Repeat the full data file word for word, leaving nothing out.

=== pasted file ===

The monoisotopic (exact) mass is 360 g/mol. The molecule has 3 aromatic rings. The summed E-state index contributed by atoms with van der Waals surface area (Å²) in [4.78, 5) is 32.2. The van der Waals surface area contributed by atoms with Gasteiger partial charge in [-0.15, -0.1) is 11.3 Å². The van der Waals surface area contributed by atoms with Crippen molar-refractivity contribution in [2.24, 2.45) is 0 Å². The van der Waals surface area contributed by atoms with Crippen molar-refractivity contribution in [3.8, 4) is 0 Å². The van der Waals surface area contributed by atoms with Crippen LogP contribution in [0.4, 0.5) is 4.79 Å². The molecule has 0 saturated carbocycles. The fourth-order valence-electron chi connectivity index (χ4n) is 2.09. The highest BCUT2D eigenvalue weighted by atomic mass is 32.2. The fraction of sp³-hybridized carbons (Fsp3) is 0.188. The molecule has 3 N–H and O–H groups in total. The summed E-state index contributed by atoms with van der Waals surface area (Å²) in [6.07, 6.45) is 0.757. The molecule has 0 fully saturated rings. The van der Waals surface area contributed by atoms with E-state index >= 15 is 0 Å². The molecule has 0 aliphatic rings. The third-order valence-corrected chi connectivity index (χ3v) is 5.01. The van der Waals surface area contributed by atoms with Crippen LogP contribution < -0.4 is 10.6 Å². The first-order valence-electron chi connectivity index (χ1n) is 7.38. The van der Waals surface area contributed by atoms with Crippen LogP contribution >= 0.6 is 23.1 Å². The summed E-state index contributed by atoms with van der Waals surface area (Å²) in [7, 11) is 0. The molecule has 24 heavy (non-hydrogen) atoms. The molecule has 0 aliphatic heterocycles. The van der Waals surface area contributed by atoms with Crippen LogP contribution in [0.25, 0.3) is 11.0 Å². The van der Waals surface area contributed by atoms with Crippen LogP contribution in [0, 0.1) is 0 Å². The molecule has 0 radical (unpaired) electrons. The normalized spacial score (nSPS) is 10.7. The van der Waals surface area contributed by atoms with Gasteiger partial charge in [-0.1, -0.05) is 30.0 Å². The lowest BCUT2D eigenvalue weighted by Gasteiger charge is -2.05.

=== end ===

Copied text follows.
The monoisotopic (exact) mass is 360 g/mol. The molecule has 3 aromatic rings. The summed E-state index contributed by atoms with van der Waals surface area (Å²) in [4.78, 5) is 32.2. The van der Waals surface area contributed by atoms with Gasteiger partial charge in [-0.15, -0.1) is 11.3 Å². The van der Waals surface area contributed by atoms with Crippen molar-refractivity contribution in [2.24, 2.45) is 0 Å². The van der Waals surface area contributed by atoms with Crippen molar-refractivity contribution in [3.8, 4) is 0 Å². The van der Waals surface area contributed by atoms with Crippen LogP contribution in [0.4, 0.5) is 4.79 Å². The molecule has 0 saturated carbocycles. The fourth-order valence-electron chi connectivity index (χ4n) is 2.09. The highest BCUT2D eigenvalue weighted by atomic mass is 32.2. The fraction of sp³-hybridized carbons (Fsp3) is 0.188. The molecule has 3 N–H and O–H groups in total. The summed E-state index contributed by atoms with van der Waals surface area (Å²) in [6.07, 6.45) is 0.757. The molecule has 0 fully saturated rings. The van der Waals surface area contributed by atoms with E-state index >= 15 is 0 Å². The molecule has 0 aliphatic rings. The third-order valence-corrected chi connectivity index (χ3v) is 5.01. The van der Waals surface area contributed by atoms with Crippen LogP contribution < -0.4 is 10.6 Å². The first-order valence-electron chi connectivity index (χ1n) is 7.38. The van der Waals surface area contributed by atoms with Crippen LogP contribution >= 0.6 is 23.1 Å². The summed E-state index contributed by atoms with van der Waals surface area (Å²) in [7, 11) is 0. The molecule has 24 heavy (non-hydrogen) atoms. The molecule has 0 aliphatic heterocycles. The van der Waals surface area contributed by atoms with Crippen LogP contribution in [0.25, 0.3) is 11.0 Å². The van der Waals surface area contributed by atoms with Crippen LogP contribution in [0, 0.1) is 0 Å². The molecule has 0 radical (unpaired) electrons. The normalized spacial score (nSPS) is 10.7. The van der Waals surface area contributed by atoms with Gasteiger partial charge in [-0.1, -0.05) is 30.0 Å². The lowest BCUT2D eigenvalue weighted by Gasteiger charge is -2.05.